[Pnews] Nonviolent Protest in Pennsylvania Solitary Confinement Unit Leads to Seven Years of Prosecutions

Prisoner News ppnews at freedomarchives.org
Mon Mar 27 12:21:29 EDT 2017


  Nonviolent Protest in Pennsylvania Solitary Confinement Unit Leads to
  Seven Years of Prosecutions

    By Victoria Law <http://solitarywatch.com/author/victoria-law/> -
    March 27, 2017

On Monday, March 13, after a legal battle lasting nearly seven years, 
the last of the men known as the Dallas 6 had his day in court. 
Carrington Keys was one of six men who faced riot charges after 
protesting staff brutality in the Restricted Housing Unit (RHU) at 
SCI-Dallas, a prison in Luzerne County, Pennsylvania.

As reported previously in Solitary Watch 
people in the RHU are locked into their cells for nearly 24 hours a day. 
People can be sent to the RHU for violating prison rules, including 
various nonviolent infractions. Keys was placed in the RHU for 90 days 
in 2001 after fighting with another prisoner. But staff found reasons to 
extend his stay in isolation. “He kept being written up for things like 
covering his light because the lights are on all night or for verbal 
assault for talking back to a guard,” his mother, Shandre Delaney, told 
Solitary Watch. Keys spent most of his twenties in the RHU. He was 
briefly released in 2009 but returned to the RHU later that year on 
charges of having contraband. He attributes his return to solitary 
confinement to the numerous grievances, lawsuits, and criminal 
complaints he filed against prison staff.

In 2009, Human Rights Coalition-Fed Up! 
<http://prisonerstories.blogspot.com/> began an investigation into 
prison conditions at the facility. Through letters from people inside, 
interviews with family members, institutional paperwork, affidavits and 
civil litigation documents, the group compiled /Institutionalized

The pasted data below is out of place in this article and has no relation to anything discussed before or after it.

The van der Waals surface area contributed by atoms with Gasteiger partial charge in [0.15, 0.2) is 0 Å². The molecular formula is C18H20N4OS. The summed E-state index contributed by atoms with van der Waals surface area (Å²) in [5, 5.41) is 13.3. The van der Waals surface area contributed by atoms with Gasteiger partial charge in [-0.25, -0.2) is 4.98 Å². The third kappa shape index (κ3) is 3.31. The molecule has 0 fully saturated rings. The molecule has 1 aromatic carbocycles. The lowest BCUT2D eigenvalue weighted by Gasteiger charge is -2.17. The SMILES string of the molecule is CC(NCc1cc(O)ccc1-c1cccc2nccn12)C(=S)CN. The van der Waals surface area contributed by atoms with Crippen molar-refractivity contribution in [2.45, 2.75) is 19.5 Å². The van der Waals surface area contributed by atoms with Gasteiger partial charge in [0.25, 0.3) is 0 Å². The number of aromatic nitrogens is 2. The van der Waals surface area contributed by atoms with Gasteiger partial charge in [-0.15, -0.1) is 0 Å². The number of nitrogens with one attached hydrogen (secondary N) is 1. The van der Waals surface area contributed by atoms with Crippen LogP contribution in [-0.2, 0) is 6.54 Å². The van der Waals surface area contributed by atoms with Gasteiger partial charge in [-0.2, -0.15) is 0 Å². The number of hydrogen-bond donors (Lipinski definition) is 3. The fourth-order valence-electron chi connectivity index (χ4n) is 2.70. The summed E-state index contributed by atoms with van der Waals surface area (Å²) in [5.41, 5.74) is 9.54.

/a 93-page report detailing “the cruelty, illegality, suffering, racism, 
violence, and despair that constitute the reality inhabited by inmates 
at SCI Dallas.”

According to the report, cells were filthy and the water from the sink 
was often brown. Other complaints included failure to provide physical 
and mental health care, deprivation of water, and routine physical 
violence. Prisoners also reported that staff tampered with their food, 
and frequently refused to feed a person by passing his cell as they 
handed out food trays (a practice known as “burning them for their trays”).

On April 29, 2010, 20-year-old Isaac Sanchez noticed that staff did not 
give the man in the adjoining cell, Anthony Kelly, a food tray. Like 
Sanchez, Kelly had participated in HRC’s investigation, detailing verbal 
abuse, lack of water, and assaults by multiple staff on one person. “I 
said, ‘My neighbor’s not getting fed. That’s not policy,’” Sanchez told 
Solitary Watch. Sanchez and the officer argued, with Sanchez locked 
behind his cell door and the officer in the hallway.

Staff told Sanchez to pack his property and be prepared to move. Seeing 
twelve other correctional officers in the hall, Sanchez said that he 
feared for his safety and refused to move. Sanchez reported that he was 
then sprayed with pepper spray, beaten, and tasered. He said staff took 
him to the law library where they cuffed him into a chair by his wrists 
and ankles.

Others in the RHU attempted to do something about Sanchez’s beating. In 
Pennsylvania’s RHU, when a person covers the window to his cell, a